Hypertension and Anxiety: Comorbidity, Treatment, and Access to Resources
Stella Jacqueline Versteeg, Athena Stefanatou.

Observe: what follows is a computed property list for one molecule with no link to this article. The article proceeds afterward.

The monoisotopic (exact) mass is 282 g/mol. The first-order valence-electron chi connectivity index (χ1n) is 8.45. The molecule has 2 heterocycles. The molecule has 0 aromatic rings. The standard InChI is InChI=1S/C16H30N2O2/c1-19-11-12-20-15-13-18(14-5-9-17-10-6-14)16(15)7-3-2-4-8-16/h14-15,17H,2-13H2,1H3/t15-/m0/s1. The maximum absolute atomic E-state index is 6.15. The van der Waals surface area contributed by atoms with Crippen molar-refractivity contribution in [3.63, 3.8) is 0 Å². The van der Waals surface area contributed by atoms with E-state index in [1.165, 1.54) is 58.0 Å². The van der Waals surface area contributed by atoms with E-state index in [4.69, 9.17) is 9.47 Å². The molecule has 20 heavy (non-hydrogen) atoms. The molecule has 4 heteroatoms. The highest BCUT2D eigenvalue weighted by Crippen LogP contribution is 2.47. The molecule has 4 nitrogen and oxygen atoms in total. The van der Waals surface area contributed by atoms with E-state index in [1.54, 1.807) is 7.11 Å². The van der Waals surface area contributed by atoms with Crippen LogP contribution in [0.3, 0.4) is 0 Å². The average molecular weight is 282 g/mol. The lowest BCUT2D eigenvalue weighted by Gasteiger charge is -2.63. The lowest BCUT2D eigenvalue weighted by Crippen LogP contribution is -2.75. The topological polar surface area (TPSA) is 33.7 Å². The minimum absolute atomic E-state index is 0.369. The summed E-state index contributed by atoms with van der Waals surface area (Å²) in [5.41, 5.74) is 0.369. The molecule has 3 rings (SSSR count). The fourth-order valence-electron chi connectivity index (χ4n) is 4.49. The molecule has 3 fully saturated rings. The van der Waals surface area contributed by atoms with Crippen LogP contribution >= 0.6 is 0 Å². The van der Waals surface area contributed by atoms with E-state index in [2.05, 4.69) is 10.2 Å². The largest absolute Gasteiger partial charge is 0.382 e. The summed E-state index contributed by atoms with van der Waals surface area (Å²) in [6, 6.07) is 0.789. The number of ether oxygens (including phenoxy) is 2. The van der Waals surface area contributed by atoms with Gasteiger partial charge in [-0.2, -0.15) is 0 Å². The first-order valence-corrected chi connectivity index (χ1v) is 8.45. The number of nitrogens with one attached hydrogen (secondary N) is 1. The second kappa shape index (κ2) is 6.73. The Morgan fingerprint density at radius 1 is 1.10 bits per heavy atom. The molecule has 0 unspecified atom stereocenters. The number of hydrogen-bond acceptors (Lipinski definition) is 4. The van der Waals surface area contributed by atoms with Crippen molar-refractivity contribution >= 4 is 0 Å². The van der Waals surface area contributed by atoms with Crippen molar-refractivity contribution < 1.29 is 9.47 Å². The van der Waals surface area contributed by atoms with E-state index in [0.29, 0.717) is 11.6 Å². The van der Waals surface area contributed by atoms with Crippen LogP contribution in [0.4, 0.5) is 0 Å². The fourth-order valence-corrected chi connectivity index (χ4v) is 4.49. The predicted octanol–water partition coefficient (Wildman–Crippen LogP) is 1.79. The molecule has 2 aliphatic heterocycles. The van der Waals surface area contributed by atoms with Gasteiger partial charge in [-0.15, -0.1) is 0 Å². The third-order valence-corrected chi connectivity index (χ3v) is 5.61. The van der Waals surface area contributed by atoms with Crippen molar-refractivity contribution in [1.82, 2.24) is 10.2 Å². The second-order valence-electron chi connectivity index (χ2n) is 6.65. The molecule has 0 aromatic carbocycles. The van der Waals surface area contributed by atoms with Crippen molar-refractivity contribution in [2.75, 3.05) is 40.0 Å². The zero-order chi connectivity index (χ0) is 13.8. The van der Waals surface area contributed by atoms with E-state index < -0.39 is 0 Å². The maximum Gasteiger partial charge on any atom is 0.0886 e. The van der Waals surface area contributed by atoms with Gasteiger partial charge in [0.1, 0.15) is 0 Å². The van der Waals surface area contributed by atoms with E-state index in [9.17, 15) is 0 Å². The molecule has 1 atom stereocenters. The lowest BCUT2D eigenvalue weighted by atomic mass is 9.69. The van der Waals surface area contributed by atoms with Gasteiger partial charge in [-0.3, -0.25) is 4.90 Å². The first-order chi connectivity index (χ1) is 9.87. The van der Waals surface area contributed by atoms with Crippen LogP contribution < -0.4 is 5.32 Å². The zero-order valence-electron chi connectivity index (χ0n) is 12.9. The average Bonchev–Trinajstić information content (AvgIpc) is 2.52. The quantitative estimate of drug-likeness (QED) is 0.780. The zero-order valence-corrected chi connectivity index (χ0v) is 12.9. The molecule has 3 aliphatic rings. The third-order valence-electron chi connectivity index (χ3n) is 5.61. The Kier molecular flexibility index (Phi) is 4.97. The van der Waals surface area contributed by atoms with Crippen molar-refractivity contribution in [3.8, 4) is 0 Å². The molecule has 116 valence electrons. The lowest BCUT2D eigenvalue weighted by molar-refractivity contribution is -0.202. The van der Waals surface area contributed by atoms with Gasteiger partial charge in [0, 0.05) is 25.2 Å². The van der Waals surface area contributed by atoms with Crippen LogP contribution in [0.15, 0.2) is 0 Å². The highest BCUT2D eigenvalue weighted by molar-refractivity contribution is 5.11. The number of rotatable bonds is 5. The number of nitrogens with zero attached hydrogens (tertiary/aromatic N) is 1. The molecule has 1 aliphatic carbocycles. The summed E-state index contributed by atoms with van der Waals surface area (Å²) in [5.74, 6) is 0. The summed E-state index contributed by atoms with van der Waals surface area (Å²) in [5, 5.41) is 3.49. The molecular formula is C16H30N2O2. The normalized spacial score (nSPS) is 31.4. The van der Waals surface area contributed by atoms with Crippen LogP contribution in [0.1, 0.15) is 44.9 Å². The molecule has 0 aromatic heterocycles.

Hypertension and its comorbidity with anxiety disorders is a global concern even more prevalent in developing countries. There is limited data from low-income countries. Existing literature has consistently exhibited a positive association between hypertension and anxiety, although the directional dependency between the two conditions is difficult to be determined. Studies have suggested a reciprocal relationship between the two, with hypertension symptoms such as headaches, shortness of breath, fear of complications, and dizziness triggering feelings of anxiety. Similarly, the pre-existing presence of anxiety may induce temporary, yet dramatic spikes in blood pressure as well as long-term issues with hypertension. This paper provides a review of the widely investigated association between hypertension and anxiety and describes the impact that one condition has on the other in terms of psychological and physical functioning, and risk factors. Additionally, a discrepancy between prevalence, ability to control, and treatment between affluent and developing countries are discussed. The most common and effective pharmacological and psychotherapeutic treatments are presented and reviewed. Evidence- based interventions include mindfulness-based treatments such as MBSR and MBCT, ABBTs such as ACT, cognitive behavioral therapy (CBT), and motivational interviewing. Suggestions for future treatment options and management of both conditions are presented, with an emphasis on populations in developing countries. To address discrepancies in access to resources, urbanization, and high illiteracy rates, a global risk approach is presented.View pdf